What if I told you that retired women are almost twice as likely to live in poverty compared to men. The reasons for this begin with different genes that set men and women on different life paths. Women are often the caretakers for their children and their parents. This experience can dramatically enrich the lives of those cared for. But, both of these situations mean less employment, less savings, and less social security. “On average, women work 12 years less than men do over the course of their careers.(1)” The above chart reveals the financial result for 2012.
We are all aware of the historical gender wage gap for the same position. This gap is estimated to be anywhere from 76 to 80 cents of what a man earns. This difference may be slowly closing, but equality still looks a couple of generations away. So, thats not going to help us right now.
CNN Money(1) reports that, “Female workers make up about two-thirds of all part-time employees.” The problem with this is that health insurance and others benefits don’t kick in for part-timers. Working part-time also means less goes into your savings and for social security benefits.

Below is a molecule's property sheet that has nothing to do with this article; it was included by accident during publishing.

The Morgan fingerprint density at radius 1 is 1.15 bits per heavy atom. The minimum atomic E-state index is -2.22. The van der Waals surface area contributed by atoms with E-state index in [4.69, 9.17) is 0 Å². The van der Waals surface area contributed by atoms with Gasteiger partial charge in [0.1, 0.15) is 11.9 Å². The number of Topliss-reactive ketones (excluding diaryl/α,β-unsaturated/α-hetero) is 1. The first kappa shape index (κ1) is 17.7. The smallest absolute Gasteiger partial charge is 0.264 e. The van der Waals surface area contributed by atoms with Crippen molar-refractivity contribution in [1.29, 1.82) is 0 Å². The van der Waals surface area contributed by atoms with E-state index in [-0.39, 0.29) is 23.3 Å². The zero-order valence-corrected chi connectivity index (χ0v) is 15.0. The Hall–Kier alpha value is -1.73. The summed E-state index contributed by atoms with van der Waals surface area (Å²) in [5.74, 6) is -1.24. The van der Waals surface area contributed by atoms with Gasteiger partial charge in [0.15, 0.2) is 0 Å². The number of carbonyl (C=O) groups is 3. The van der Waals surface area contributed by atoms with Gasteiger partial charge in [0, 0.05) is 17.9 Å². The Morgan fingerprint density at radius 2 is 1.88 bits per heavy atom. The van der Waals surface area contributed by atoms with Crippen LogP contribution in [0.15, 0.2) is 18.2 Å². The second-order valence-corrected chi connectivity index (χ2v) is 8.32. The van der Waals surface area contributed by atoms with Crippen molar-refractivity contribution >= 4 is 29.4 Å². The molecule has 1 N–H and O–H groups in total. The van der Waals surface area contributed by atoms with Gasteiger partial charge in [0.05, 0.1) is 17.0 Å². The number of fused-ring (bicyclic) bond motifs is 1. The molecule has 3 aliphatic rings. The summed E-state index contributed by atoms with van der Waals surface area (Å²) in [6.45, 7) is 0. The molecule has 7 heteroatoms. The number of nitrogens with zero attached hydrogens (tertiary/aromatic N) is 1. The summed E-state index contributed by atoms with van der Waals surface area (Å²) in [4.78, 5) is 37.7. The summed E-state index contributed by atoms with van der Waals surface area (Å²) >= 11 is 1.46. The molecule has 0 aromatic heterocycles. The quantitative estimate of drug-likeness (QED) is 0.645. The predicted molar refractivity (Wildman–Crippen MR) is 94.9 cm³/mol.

Medical expenses for women are expected to higher throughout each life stage. The bottom line from many studies is that, for various reasons, women just need to see the doctor more often which ends up costing more. This is partly because women have different needs and partly because of being more alert and concerned about resolving medical issues than men.
The lifestyle needs for women are more complicated and expensive than for men. Women spend more on hygienic and cosmetic items that men don’t need or want. Men can get away with letting their appearance slip, but that doesn’t work for most women. A decent appearance is important whether you are retired or not.
I also believe that your relationship with money becomes a factor. Women do not put finance and investing at the forefront of their lives since they view other things as more important. Women also tend to not talk to other women about the pursuit or accumulation of money. So, as women focus on areas of their life they feel are more enjoyable, like family and friends, investing often takes a back seat.
So, the factors working against many women are less lifetime employment, the gender wage gap, part-time work, medical needs, lifestyle expense, and a tentative relationship with money. As a result of the above and probably other factors, women are almost twice as likely to reside in poverty in retirement. In my next article, I’ll discuss what to do about it: http://blog.creativeretirementforwomen.com/how-to-spend-less/. Lee Johnson
(1)Hicken, M. “Why many retired women live in poverty” 5-13-14. CNN Money. Retrieved on 6-3-15 from http://money.cnn.com/2014/05/13/retirement/retirement-women/?iid=EL